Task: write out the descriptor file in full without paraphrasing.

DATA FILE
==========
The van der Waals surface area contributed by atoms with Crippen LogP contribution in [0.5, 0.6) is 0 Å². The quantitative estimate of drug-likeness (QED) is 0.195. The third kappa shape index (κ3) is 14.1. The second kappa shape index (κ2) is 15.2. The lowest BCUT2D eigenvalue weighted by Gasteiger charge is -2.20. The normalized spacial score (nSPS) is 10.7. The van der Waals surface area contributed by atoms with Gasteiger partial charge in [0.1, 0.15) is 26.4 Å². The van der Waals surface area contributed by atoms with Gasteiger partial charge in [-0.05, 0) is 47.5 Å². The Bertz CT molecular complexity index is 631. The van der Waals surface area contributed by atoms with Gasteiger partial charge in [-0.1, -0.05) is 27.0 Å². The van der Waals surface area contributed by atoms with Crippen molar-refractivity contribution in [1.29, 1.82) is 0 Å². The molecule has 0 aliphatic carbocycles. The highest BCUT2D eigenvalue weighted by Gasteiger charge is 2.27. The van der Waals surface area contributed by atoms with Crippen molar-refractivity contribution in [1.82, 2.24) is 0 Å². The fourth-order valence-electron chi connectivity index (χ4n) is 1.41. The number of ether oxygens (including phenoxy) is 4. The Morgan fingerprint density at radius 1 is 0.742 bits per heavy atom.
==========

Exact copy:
The van der Waals surface area contributed by atoms with Crippen LogP contribution in [0.5, 0.6) is 0 Å². The quantitative estimate of drug-likeness (QED) is 0.195. The third kappa shape index (κ3) is 14.1. The second kappa shape index (κ2) is 15.2. The lowest BCUT2D eigenvalue weighted by Gasteiger charge is -2.20. The normalized spacial score (nSPS) is 10.7. The van der Waals surface area contributed by atoms with Gasteiger partial charge in [0.1, 0.15) is 26.4 Å². The van der Waals surface area contributed by atoms with Gasteiger partial charge in [-0.05, 0) is 47.5 Å². The Bertz CT molecular complexity index is 631. The van der Waals surface area contributed by atoms with Gasteiger partial charge in [-0.1, -0.05) is 27.0 Å². The van der Waals surface area contributed by atoms with Crippen molar-refractivity contribution in [1.29, 1.82) is 0 Å². The molecule has 0 aliphatic carbocycles. The highest BCUT2D eigenvalue weighted by Gasteiger charge is 2.27. The van der Waals surface area contributed by atoms with Crippen molar-refractivity contribution in [1.82, 2.24) is 0 Å². The fourth-order valence-electron chi connectivity index (χ4n) is 1.41. The number of ether oxygens (including phenoxy) is 4. The Morgan fingerprint density at radius 1 is 0.742 bits per heavy atom.